Our recent snow storm, much like the ice storm that hit several regions of the US in February 2015, though not as hazardous, brought two Fox Sparrows to our yard. These birds were still hanging around on Tuesday, January 26, long after the snow had evaporated.
One of the Fox Sparrows that were sojourning here.
My mom and I were in the kitchen that day when we both heard a thump. I rushed to the window, and there, sprawled on our deck was a stunned Fox Sparrow. I ran outside and at first didn't see the bird. Then I noticed him hiding in the sprinkle of leaf litter beside the brick wall of our house. I approached him slowly but turned my head when I heard the other songbirds sounding the alarm that a predator was nearby. A Cooper's Hawk lunged out of our Hackberry tree and glided across the field. I realized that this sparrow must have hit the window while fleeing from the hawk. Temporarily unable to fly, he then dragged himself over to the leaves in one last effort to escape the hawk's keen eye.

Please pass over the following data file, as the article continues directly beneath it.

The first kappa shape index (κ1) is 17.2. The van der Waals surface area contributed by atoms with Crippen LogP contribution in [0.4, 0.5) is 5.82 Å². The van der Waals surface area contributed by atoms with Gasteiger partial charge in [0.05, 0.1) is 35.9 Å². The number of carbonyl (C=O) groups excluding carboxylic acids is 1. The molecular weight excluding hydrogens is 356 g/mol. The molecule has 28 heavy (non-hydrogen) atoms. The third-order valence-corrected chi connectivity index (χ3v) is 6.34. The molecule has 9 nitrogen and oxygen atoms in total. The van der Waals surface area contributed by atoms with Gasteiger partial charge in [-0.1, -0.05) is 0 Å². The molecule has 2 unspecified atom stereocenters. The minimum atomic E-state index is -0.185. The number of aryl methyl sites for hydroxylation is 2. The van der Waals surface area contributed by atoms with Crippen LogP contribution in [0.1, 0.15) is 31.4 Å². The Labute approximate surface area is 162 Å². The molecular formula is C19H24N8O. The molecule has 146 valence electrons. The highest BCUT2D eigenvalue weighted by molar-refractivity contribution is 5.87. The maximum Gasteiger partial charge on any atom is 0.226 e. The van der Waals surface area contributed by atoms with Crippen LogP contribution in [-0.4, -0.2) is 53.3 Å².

I bent down and picked up the bird, which, because he was still in shock, hardly put up a fight. I carefully brought him to our garage and told Mom to get a box. However, I decided that it would be better to release him near one of the shrubs in our backyard, that way he could recover and still be safe from the hawk.
The Fox Sparrow had the death grip on my left index finger, and while I held him, I was amazed at how small and fragile this bird really was! I stood beside a hedgerow waiting for the sparrow to fly off, but he didn't seem to have any desire to do so. I walked to a different set of bushes and kneeled on the ground, nudging the sparrow to go. He sat on the ground, and again, did not move, so I went to get him some seed. When I returned, the Fox Sparrow hopped a few steps and flew to our neighbor's Cedar tree.
The following day, I was relieved to see two Fox Sparrows happily feeding in our backyard, and I knew that one of those was certainly the bird I had rescued.